With that framework in mind, we’ve outlined seven steps to create a successful risk register for your organization. 

1. Identify Areas at Risk

The first step in creating a risk register is identifying your organization’s potential risks. These may include problems your organization has dealt with in the past, upcoming threats, or common risks in your industry. 

When identifying risks, consider the following categories: 

  • Operational risks: risks that impact your organization’s day-to-day operations 

  • Financial risks: risks that impact your organization’s finances 

  • Reputational risks: risks that can impact your organization’s reputation, integrity, and credibility 

  • Strategic risks: risks that pose a threat to your organization’s goals and success 

  • Compliance risks: risks related to non-compliance with industry laws, regulations, and policies 

It’s always a good idea to get other team members, partners, and stakeholders involved in the identification process to ensure you’re considering all potential risks. 

2. Describe the Risks

Next, you’ll want to create a brief description of each risk. It should detail what the risk entails and why it’s a potential threat to your organization. Be as specific as possible so those looking at the risk register can get a full picture of the risk and its importance.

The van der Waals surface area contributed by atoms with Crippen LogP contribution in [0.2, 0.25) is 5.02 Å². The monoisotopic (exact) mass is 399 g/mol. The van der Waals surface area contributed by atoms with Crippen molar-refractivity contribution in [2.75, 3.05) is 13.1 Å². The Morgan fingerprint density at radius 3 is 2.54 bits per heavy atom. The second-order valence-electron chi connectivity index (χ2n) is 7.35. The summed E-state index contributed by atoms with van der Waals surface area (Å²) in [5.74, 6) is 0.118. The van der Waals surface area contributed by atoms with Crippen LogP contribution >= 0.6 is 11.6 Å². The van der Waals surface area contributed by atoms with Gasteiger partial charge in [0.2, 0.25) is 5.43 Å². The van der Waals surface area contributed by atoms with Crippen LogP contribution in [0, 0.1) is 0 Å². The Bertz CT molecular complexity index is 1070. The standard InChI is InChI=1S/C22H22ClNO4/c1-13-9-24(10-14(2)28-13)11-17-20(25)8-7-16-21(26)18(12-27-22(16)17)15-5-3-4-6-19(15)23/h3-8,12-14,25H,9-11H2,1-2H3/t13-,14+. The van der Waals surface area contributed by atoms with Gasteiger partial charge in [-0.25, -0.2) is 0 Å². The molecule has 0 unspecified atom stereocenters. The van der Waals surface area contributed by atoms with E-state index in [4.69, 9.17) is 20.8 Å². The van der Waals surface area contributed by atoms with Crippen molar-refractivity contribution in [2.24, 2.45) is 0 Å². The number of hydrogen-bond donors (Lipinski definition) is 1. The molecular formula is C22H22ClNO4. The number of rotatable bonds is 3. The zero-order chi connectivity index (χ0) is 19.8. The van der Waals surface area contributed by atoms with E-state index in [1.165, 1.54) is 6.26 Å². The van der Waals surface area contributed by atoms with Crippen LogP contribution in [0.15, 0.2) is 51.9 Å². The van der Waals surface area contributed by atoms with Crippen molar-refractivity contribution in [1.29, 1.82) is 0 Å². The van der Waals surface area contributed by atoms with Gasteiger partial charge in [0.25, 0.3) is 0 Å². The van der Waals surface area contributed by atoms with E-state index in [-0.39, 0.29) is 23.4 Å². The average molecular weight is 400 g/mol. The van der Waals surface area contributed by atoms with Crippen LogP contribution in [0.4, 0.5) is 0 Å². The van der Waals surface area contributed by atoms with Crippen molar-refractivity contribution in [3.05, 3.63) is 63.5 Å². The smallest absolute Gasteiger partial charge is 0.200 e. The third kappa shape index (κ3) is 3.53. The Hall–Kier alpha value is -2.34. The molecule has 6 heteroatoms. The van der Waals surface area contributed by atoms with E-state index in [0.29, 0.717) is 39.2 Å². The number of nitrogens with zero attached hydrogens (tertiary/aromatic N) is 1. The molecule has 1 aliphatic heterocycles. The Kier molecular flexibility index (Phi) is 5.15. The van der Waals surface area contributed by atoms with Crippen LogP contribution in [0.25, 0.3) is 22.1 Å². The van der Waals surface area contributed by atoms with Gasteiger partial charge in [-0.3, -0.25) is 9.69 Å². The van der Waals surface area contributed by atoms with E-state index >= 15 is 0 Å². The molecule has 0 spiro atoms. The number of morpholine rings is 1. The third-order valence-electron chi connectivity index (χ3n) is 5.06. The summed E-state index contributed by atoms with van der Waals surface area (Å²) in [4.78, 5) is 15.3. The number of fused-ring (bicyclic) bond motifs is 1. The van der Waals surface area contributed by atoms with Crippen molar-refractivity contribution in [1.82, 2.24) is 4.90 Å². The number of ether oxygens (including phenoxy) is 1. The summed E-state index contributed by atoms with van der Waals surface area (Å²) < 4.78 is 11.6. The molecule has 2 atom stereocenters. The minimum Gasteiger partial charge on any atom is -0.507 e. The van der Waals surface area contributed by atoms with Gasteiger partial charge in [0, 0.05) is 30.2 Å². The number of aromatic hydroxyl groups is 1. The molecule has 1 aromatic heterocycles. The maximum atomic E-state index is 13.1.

3. Rate the Risks

Ask yourself: How serious is each risk? At this stage, you’ll want to create a risk rating. The risk probability rating determines how likely the risk is to occur, and the risk analysis rating determines the potential impact that risk could have. 

Here is an example of a rating scale for risk probability: 

  • Highly unlikely 

  • Unlikely 

  • Likely 

  • Highly likely  

For your risk analysis, your scale may look like this: 

  • Extremely low

  • Low

  • Medium

  • High

  • Extremely high

You might also consider other risk assessment methodologies to help you get a better understanding of the potential threat and its impact. 

4. Prioritize Your Risks

From there, you can start prioritizing each risk based on the ratings in the previous step and how serious their impact is on your organization. How will the risks on your list influence operations if they become an issue? 

Your risk priority scale will prioritize the risk according to the risk probability and risk analysis ratings. Similar to the risk analysis rating scale, you can determine priority on a low, medium, or high scale.

For example, if the risk probability is unlikely and the risk analysis is low, the risk priority would probably be low since it’s not as harmful to your organization and doesn’t require immediate action.